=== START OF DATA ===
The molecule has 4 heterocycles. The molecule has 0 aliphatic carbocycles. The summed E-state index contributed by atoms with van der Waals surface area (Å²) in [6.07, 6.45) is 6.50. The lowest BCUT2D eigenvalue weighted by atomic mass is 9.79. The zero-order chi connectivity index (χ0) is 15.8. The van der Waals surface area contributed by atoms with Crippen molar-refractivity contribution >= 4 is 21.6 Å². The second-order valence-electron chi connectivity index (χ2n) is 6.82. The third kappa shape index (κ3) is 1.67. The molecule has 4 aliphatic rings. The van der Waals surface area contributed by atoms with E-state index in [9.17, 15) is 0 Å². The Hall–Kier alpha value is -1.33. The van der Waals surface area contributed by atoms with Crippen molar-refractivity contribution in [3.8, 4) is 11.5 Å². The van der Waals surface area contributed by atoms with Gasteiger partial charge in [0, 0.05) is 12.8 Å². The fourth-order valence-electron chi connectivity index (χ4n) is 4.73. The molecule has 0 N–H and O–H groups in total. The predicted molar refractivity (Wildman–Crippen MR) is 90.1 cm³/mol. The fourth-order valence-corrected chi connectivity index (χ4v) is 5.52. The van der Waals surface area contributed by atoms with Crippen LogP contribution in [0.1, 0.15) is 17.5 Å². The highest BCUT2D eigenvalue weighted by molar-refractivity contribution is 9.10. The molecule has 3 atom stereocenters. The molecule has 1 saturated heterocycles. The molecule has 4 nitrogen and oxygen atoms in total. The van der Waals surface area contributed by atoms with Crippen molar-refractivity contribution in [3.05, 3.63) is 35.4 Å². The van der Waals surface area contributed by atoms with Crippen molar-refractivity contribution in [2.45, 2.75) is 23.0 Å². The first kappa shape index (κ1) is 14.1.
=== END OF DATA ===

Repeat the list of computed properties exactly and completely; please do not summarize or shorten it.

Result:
The molecule has 4 heterocycles. The molecule has 0 aliphatic carbocycles. The summed E-state index contributed by atoms with van der Waals surface area (Å²) in [6.07, 6.45) is 6.50. The lowest BCUT2D eigenvalue weighted by atomic mass is 9.79. The zero-order chi connectivity index (χ0) is 15.8. The van der Waals surface area contributed by atoms with Crippen molar-refractivity contribution >= 4 is 21.6 Å². The second-order valence-electron chi connectivity index (χ2n) is 6.82. The third kappa shape index (κ3) is 1.67. The molecule has 4 aliphatic rings. The van der Waals surface area contributed by atoms with E-state index in [9.17, 15) is 0 Å². The Hall–Kier alpha value is -1.33. The van der Waals surface area contributed by atoms with Crippen molar-refractivity contribution in [3.8, 4) is 11.5 Å². The van der Waals surface area contributed by atoms with Gasteiger partial charge in [0, 0.05) is 12.8 Å². The fourth-order valence-electron chi connectivity index (χ4n) is 4.73. The molecule has 0 N–H and O–H groups in total. The predicted molar refractivity (Wildman–Crippen MR) is 90.1 cm³/mol. The fourth-order valence-corrected chi connectivity index (χ4v) is 5.52. The van der Waals surface area contributed by atoms with Crippen LogP contribution in [0.1, 0.15) is 17.5 Å². The highest BCUT2D eigenvalue weighted by molar-refractivity contribution is 9.10. The molecule has 3 atom stereocenters. The molecule has 1 saturated heterocycles. The molecule has 4 nitrogen and oxygen atoms in total. The van der Waals surface area contributed by atoms with Crippen molar-refractivity contribution in [3.05, 3.63) is 35.4 Å². The van der Waals surface area contributed by atoms with Crippen molar-refractivity contribution in [2.45, 2.75) is 23.0 Å². The first kappa shape index (κ1) is 14.1.